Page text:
Marc Moncrieff and Nick Hawkes’ Pot Black took their first win of the regatta, ahead of Janet Dee and Shan Hopkins’ Little Demon, with Aquabat third. While the entry for this class is down compared to previous years, competition is as tight as ever and after three races only four points separate the top four boats in the fleet.
The larger Black Group yachts started from a committee boat in the Western Solent at a similar time, however, the smaller IRC classes scheduled to start on a committee boat in the eastern Solent had a longer wait for the new wind, with the Quarter Ton class finally getting away a little after 1500. This is also a small class this year, but the competition could not be more intense. Jullian Metherell’s Bullit and Ian Southworth’s Protis had a dead tie for first place, while most of the fleet finished in under three minutes.
Among them was Cote, sailed by Jaydon Desmond, Christopher Frederick, Kai Hockley and Jessye Opoku-Ware of inner London state school Greig City Academy, whose sailing activities are funded by Cowes Week official charity, the Scaramouche Sailing Trust.
“It was definitely worth the long wait for the wind,” says Desmond, “because then we started in a medium breeze that increased to 18-20 knots. Although Cote tends to be faster in lighter conditions we still tried the best we could. We were pleased with our start today, but I was also really happy that we managed everything when the wind got heavier.” He also says the best element of racing during Cowes Week is: “How competitive it is, seeing all the different levels of experience, and socialising with the best sailors, when we can ask them questions.”
IRC Class 7 also had a team from Scaramouche racing the 22ft David Thomas designed Mini Tonner Riot, a 40-year-old boat students from the academy restored themselves. Karnye Scott, who’s helming the boat this week started sailing two years ago. He says the best part of Cowes Week is that: “It’s so competitive and if you want to win you have to train really hard.”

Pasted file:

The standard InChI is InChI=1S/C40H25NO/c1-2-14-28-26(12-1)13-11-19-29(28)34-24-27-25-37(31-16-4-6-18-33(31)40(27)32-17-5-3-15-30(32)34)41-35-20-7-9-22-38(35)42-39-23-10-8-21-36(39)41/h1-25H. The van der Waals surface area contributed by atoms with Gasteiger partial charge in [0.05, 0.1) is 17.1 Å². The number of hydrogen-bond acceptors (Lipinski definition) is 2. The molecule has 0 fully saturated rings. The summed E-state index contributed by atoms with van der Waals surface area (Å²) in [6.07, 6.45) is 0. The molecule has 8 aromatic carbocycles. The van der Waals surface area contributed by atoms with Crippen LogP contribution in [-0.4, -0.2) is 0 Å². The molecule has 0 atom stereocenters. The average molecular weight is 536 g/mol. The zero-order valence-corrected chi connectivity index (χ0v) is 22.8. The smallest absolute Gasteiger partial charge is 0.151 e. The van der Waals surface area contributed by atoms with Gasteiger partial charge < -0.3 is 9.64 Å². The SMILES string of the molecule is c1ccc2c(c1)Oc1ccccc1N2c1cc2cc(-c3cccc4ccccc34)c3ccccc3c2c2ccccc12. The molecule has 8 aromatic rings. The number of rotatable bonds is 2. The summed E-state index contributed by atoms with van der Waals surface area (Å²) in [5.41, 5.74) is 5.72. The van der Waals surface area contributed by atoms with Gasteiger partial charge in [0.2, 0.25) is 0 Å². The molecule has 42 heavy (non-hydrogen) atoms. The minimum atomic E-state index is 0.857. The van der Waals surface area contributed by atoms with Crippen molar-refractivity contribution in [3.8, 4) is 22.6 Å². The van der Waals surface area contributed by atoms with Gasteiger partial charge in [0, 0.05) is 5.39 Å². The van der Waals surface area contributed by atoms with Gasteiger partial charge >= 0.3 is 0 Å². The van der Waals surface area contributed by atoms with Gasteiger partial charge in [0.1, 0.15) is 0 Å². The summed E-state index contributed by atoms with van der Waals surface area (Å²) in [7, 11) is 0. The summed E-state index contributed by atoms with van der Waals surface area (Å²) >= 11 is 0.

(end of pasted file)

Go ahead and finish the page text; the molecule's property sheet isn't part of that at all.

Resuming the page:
The team travels to Cowes roughly every second weekend to practice key manoeuvres including tacks and gybes, spinnaker hoists and drops, as well as mark roundings. “Today’s race was a good one for us,” according to Scott. “The tacks, gybes and spinnaker work was good, as was our communication.”
Currently around 150 students a year are engaged in Greig City Academy’s sailing programmes, with roughly one third of those at an elite level. Many students come from areas with some of London’s highest crime rates, yet the benefits they gain from the sailing programme is striking on many levels.
Every member of the flagship sailing team, for instance, gained a place in higher education, compared to only 30% that were considered university candidates before the sailing programme. At the same time, students who were previously at risk of exclusion and taking the wrong path in life are no longer at risk.
The programme is run on an impressively low budget averaging £1,300 per student, including the boats, maintenance, mooring, accommodation and travel. Securing sufficient funding is a perpetual challenge and even every modest donations can make a big difference.
Find out more here: scaramouchesailing.org.uk
Or donate to the Just Giving fundraiser here: www.justgiving.com/campaign/scaramouche2022
Report: Rupert Holmes
Images: Paul Wyeth